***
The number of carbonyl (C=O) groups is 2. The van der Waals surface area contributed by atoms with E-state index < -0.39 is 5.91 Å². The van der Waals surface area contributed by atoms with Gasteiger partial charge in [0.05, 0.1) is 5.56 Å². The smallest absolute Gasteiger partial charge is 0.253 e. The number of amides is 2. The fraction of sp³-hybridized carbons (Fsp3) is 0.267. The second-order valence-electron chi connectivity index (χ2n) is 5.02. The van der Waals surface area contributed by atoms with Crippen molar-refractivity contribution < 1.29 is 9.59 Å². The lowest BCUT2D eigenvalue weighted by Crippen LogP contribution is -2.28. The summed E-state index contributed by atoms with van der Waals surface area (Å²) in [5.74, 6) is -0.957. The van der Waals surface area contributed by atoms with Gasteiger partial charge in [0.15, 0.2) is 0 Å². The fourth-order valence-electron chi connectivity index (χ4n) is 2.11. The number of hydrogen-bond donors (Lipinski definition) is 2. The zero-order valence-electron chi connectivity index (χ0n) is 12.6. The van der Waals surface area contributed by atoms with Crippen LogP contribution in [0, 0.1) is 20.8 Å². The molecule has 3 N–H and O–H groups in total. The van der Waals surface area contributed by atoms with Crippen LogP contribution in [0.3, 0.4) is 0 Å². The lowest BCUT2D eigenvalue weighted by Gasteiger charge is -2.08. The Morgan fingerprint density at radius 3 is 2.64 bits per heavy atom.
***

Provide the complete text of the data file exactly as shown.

The number of carbonyl (C=O) groups is 2. The van der Waals surface area contributed by atoms with E-state index < -0.39 is 5.91 Å². The van der Waals surface area contributed by atoms with Gasteiger partial charge in [0.05, 0.1) is 5.56 Å². The smallest absolute Gasteiger partial charge is 0.253 e. The number of amides is 2. The fraction of sp³-hybridized carbons (Fsp3) is 0.267. The second-order valence-electron chi connectivity index (χ2n) is 5.02. The van der Waals surface area contributed by atoms with Crippen molar-refractivity contribution < 1.29 is 9.59 Å². The lowest BCUT2D eigenvalue weighted by Crippen LogP contribution is -2.28. The summed E-state index contributed by atoms with van der Waals surface area (Å²) in [5.74, 6) is -0.957. The van der Waals surface area contributed by atoms with Gasteiger partial charge in [0.15, 0.2) is 0 Å². The fourth-order valence-electron chi connectivity index (χ4n) is 2.11. The number of hydrogen-bond donors (Lipinski definition) is 2. The zero-order valence-electron chi connectivity index (χ0n) is 12.6. The van der Waals surface area contributed by atoms with Crippen LogP contribution in [0, 0.1) is 20.8 Å². The molecule has 3 N–H and O–H groups in total. The van der Waals surface area contributed by atoms with Crippen LogP contribution in [0.3, 0.4) is 0 Å². The lowest BCUT2D eigenvalue weighted by Gasteiger charge is -2.08. The Morgan fingerprint density at radius 3 is 2.64 bits per heavy atom.